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Season Creep

As climate change advances, spring is arriving much sooner, while winters are becoming shorter and milder. Changes in the timing of the seasons has been documented around the world — through studies on plant and animal development and life cycles, temperature and snow cover — and informally dubbed “season creep.” Season creep is an example of how small changes can have a big impact. Climate change disrupts the critically important timing of events, such as snow melt and spring bloom, upon which ecosystems and agricultural industries depend.

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US trends and projections

Earlier/ warmer springs

Global warming drives season creep.[1] In the United States, studies have documented an advance in the timing of springtime lifecycle events across plant and animal species in response to increased temperatures.[2]

The continental US experienced widespread earlier green-up (when plants go from winter dormancy to photosynthesis) and last spring freeze dates over the period from 1920 to 2013.[3] From 1950 to 2013, green up and last spring freeze advanced by 4.2 and 7.9 days respectively.[3] 

In the Northeast, the last spring frost is about a week earlier now than it was 30 years ago on average. This leads to increased chances of frost damage since the start of growth for many plants has shifted even earlier than the last frost date.[4]

Longer/ warmer falls

Hardwood forests in the Northern Hemisphere are holding their green leaves for over a week longer than normal.[5]

The date of the first autumn freeze in the Pacific Northwest has been delayed 9 days since 1950.[6]

Drier, warmer autumn weather may be extending summer smog well into the fall in the Southeastern US.[7]

Shorter/ warmer winters

According to the 2014 US National Climate Assessment, “Observed long-term trends towards shorter, milder winters and earlier spring thaws are altering the timing of critical spring events such as bud burst and emergence from overwintering.”[1]

Global trends and projections

Earlier/ warmer springs

The IPCC states, “It is virtually certain that there will be more frequent hot and fewer cold temperature extremes over most land areas on daily and seasonal timescales, as global mean surface temperature increases.”[8] Recent warming of the Northern Hemisphere is well documented and typically greater in winter and spring than other seasons.[9]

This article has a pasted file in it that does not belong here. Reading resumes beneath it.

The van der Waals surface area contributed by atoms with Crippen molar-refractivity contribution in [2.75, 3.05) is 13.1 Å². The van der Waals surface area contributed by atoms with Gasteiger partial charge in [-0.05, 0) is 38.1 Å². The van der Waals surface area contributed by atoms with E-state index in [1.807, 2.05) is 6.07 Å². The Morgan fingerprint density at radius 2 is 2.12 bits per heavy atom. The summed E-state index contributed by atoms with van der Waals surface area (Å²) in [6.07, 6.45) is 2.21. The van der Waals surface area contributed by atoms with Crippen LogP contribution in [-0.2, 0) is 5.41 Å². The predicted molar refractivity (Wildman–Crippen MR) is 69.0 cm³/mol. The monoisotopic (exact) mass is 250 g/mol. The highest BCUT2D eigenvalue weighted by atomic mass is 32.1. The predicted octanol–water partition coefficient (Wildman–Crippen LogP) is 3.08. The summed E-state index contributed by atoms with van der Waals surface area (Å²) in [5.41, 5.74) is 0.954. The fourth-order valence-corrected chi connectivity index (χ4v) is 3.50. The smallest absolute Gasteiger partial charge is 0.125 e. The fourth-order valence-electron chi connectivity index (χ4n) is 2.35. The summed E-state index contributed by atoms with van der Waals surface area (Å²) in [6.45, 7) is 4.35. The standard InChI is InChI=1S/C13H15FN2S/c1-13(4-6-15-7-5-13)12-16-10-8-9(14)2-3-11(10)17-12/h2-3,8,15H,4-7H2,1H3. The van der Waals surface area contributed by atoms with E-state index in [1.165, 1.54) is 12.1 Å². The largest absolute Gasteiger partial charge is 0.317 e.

In Eurasia and North America, the length of time in a calendar year when temperatures are consistently warm enough for agricultural activity lengthened by 10 days between 1982 and 2011.[10] In Eurasia, the growing season increased by 13 days, and in North America, it increased 6 days.[10] The increase closely tracks the pace of warming in the spring.[10]

Research indicates that natural variability can, at best, explain only one-third of the rate of “creep” in the arrival of spring in North America.[11]

Spring snow cover extent has decreased in the Northern Hemisphere. During the months of March and April from 1922 to 2012, snow cover decreased by 7 percent and the decline shows a strong negative correlation with land temperature.[8]

Longer/ warmer falls

In North America, the end of the growing season was delayed by 8.1 days from 1982 to 1999 and delayed by another 1.3 days from 2000 to 2008.[5]

Select a pillar to filter signals

Air Mass Temperature Increase
Arctic Amplification
Extreme Heat and Heat Waves
Glacier and Ice Sheet Melt
Global Warming
Greenhouse Gas Emissions
Land Ice and Snow Cover Decline
Land Surface Temperature Increase
Permafrost Thaw
Precipitation Falls as Rain Instead of Snow
Sea Ice Decline
Sea Surface Temperature Increase
Season Creep/ Phenology Change
Snowpack Decline
Snowpack Melting Earlier and/or Faster
Atmospheric Moisture Increase
Extreme Precipitation Increase
Runoff and Flood Risk Increase
Total Precipitation Increase
Atmospheric Blocking Increase
Atmospheric River Change
Extreme El Niño Frequency Increase
Gulf Stream System Weakening
Hadley Cell Expansion
Large Scale Global Circulation Change/ Dynamical Changes
North Atlantic Surface Temperature Decrease
Ocean Acidification Increase
Southwestern US Precipitation Decrease
Surface Ozone Change
Surface Wind Speed Change
Drought Risk Increase
Land Surface Drying Increase
Intense Atlantic Hurricane Frequency Increase
Intense Cyclone, Hurricane, Typhoon Frequency Increase
Intense Northwest Pacific Typhoon Frequency Increase
Tropical Cyclone Steering Change
Wildfire Risk Increase
Coastal Flooding Increase
Sea Level Rise
Air Mass Temperature Increase
Storm Surge Increase
Thermal Expansion of the Ocean
Winter Storm Risk Increase
Coral Bleaching Increase
Habitat Shift or Decline
Parasite, Bacteria and Virus Population Increase
Pine Beetle Outbreaks
Heat-Related Illness Increase
Infectious Gastrointestinal Disease Risk Increase
Respiratory Disease Risk Increase
Vector-Borne Disease Risk Increase
Storm Intensity Increase
Tornado Risk Increase
Wind Damage Risk Increase
What are Climate Signals?